Hong Kong CNN –
As parts of China experience record temperatures and heavy rains, reports of livestock and crops suffering from extreme weather conditions dominate headlines around the country, raising concerns about food security in the world’s second largest economy.
China experienced its worst heatwave and drought in decades in the summer of 2022, leading to widespread power shortages and disruptions to food and industrial supply chains. Extreme heat has hit many parts of the country even earlier this year than last year.
Since March, temperatures have hit seasonal record highs in dozens of Chinese cities. The heatwave has intensified in recent days, with record temperatures exceeding 40 degrees Celsius in several cities in Yunnan and Sichuan provinces.
As of Wednesday, 578 national weather stations in various cities across the country recorded their highest-ever temperatures for this time of year, according to the China Meteorological Administration.
“Extreme weather conditions such as drought and flooding can disrupt the order of food production, making food and oil supplies even more insecure,” Sheng Xia, chief agricultural analyst at Citic Securities, wrote in a research report on Wednesday.
He warned of an increasing threat to food security this year due to the looming El Niño, a natural phenomenon in the tropical Pacific that brings above-average temperatures. El Niño could push global warming above 1.5 degrees Celsius above pre-industrial levels of the mid-to-late 19th century for the first time.
“For China, the El Niño event will easily lead to increased climate uncertainty in the Yangtze River basin, leading to flooding in the south and drought in the north, and cold summers in the northeast,” Sheng said.
Wang Gang/VCG/Getty Images
Tourists with umbrellas visit Shanghai during a heatwave on May 29, 2023. The city recently recorded its highest May temperature in more than 100 years.
Last month, the World Meteorological Organization said the likelihood of an El Niño developing later this year is increasing.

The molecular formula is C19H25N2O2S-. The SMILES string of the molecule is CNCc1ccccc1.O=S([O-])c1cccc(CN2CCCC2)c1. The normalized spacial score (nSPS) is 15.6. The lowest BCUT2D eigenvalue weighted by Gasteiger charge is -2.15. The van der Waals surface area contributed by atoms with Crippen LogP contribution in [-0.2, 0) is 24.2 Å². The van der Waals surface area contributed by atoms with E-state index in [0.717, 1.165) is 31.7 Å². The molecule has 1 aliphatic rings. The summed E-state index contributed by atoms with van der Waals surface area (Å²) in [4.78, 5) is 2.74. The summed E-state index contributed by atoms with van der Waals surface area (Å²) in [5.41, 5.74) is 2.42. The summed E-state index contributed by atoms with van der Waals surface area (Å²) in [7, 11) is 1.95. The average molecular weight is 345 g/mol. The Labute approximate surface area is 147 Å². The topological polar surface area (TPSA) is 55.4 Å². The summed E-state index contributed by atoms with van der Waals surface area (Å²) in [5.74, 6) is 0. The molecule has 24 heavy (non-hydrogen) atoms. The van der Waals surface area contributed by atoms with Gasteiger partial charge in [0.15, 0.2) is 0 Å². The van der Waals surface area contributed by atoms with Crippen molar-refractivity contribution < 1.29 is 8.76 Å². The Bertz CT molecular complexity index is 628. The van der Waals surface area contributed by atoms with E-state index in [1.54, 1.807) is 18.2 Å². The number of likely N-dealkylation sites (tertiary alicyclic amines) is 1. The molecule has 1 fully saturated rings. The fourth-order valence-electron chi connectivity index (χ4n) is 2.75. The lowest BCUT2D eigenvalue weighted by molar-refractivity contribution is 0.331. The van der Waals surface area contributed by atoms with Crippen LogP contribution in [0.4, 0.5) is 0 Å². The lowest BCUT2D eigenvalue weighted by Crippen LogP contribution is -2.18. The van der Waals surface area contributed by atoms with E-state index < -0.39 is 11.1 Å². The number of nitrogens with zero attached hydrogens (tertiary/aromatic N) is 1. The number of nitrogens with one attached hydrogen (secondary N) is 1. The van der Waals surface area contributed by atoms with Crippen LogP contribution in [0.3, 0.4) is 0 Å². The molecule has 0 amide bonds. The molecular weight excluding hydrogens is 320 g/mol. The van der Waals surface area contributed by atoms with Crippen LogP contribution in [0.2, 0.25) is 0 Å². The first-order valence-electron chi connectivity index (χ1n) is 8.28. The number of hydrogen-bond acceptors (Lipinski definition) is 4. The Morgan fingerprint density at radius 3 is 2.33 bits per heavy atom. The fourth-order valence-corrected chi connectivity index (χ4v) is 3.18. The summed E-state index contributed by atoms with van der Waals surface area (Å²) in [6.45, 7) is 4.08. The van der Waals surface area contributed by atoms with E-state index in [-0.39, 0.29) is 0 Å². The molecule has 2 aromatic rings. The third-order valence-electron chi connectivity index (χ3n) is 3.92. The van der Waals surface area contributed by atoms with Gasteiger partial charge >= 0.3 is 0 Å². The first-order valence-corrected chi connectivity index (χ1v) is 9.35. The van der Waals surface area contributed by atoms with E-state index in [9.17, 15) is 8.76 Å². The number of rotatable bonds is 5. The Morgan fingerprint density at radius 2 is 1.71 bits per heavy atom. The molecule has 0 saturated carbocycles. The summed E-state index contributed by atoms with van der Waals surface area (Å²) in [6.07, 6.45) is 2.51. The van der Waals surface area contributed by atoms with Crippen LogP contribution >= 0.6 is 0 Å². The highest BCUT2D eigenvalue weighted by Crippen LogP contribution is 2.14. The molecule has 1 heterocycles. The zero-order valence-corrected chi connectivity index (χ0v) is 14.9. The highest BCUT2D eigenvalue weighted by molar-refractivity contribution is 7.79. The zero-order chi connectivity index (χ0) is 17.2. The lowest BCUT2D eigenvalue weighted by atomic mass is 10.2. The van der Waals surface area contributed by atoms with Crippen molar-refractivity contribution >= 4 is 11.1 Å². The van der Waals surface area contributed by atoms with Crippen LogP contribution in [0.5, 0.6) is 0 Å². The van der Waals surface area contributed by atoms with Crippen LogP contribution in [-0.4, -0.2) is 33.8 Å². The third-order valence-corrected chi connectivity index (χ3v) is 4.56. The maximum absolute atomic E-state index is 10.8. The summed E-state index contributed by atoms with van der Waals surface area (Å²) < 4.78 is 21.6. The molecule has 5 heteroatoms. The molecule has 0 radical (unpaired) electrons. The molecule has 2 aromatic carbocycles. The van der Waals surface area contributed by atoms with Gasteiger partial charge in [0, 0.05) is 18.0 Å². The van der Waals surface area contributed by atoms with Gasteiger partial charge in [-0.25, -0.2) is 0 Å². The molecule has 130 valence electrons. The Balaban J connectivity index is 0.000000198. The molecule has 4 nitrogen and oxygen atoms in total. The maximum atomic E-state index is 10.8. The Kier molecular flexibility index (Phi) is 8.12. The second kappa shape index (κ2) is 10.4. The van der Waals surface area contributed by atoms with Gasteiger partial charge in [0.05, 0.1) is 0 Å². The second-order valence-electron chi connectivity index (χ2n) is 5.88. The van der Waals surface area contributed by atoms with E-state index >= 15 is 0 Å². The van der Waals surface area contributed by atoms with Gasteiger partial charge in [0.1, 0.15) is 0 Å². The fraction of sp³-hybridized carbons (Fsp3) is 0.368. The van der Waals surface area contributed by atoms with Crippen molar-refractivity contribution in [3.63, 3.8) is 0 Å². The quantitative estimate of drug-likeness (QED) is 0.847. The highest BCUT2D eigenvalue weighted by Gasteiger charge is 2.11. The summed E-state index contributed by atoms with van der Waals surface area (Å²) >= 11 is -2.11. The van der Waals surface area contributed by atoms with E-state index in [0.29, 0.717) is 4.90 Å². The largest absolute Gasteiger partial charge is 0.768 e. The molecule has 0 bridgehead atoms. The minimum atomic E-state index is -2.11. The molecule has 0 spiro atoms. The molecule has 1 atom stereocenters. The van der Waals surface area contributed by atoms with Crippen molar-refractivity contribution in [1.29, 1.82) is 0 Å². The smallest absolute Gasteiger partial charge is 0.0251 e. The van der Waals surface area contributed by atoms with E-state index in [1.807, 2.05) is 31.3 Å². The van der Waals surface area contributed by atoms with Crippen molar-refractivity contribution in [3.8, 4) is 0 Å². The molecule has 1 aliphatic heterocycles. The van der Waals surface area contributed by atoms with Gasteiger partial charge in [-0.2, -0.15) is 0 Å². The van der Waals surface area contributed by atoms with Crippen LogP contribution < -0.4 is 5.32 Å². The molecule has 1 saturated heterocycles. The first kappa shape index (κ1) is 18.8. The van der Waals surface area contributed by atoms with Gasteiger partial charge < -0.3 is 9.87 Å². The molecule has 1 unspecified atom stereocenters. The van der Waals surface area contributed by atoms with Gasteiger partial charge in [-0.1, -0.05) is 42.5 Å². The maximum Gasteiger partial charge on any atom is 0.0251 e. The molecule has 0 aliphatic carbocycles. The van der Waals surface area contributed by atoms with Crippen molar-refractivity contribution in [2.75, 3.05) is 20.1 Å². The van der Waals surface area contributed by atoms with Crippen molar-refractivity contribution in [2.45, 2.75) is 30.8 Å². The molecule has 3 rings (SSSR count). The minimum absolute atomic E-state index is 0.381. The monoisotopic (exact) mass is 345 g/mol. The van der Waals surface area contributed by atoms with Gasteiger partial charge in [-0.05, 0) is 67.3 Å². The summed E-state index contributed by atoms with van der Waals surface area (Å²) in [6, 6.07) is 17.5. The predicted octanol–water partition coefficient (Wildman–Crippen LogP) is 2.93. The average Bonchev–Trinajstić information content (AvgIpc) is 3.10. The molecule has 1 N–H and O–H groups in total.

After last year’s severe heat wave and drought, Beijing has increased its focus on food security. In March, Chinese leader Xi Jinping said agriculture is the foundation of national security.
“If something goes wrong with farming, our bowls will end up in someone else’s hands and we will have to depend on others for the food supply. How can we achieve modernization in this case?” he said in an article published in March by Qiushi, the Communist Party’s main theoretical journal.
Reports of farm animals killed by extreme heat have dominated the news for the past few days.
Hundreds of pigs died at a farm in eastern Jiangsu province this week after a sudden power outage caused fans to stop working at night, according to multiple state media reports.
The pigs were suffocating in the extreme heat and poor air circulation, Jimu News, a state news website, quoted an unnamed farm worker as saying.
The heatwave has been blamed for killing large numbers of farmed carp living in paddy fields in the southwestern region of Guangxi. Villagers told the South of China Today newspaper on Wednesday that their fish were “scorched” as water temperatures soared due to the hot weather.
Prices for rabbit heads, a staple dish in Sichuan, have soared in recent days as high temperatures in farms have killed rabbits and tightened supplies. Spicy rabbit heads are a popular street food in the southwestern province, where residents consume more than 200 million rabbit heads annually, according to the industry association.
Extreme weather conditions have also affected the country’s largest wheat-growing region.
In the last week of May, just days before harvest time, torrential rains inundated wheat fields in Henan, a central province that accounts for a quarter of China’s production. The rains caused some crop fields to sprout or go moldy. According to the state-run China Media Group, the devastated crops accounted for 20% of some farmers’ yields throughout the year.
Shi Guangming/VCG/Getty Images
A farmer harvests wheat in Pingdingshan, Henan province, on May 30, 2023.
It is said to have been the worst rainfall near harvest season in more than a decade. And there will likely be more extreme weather events.
According to a recent estimate by the National Climate Center, there could be “simultaneous droughts and floods” from May to September, with more extreme climate events such as heavy rains and heat waves hitting the country.
Sheng pointed out that the heat wave and lack of rainfall in the far western region of Xinjiang have already affected some corn and wheat production.
According to an official estimate, rainfall in the middle reaches of the mighty Yangtze River, which cuts through the country, could fall significantly in the coming months. That could lead to a drought and affect the region’s rice harvest, he said.
The Yangtze River basin provides more than two-thirds of China’s rice, an important staple at home and abroad.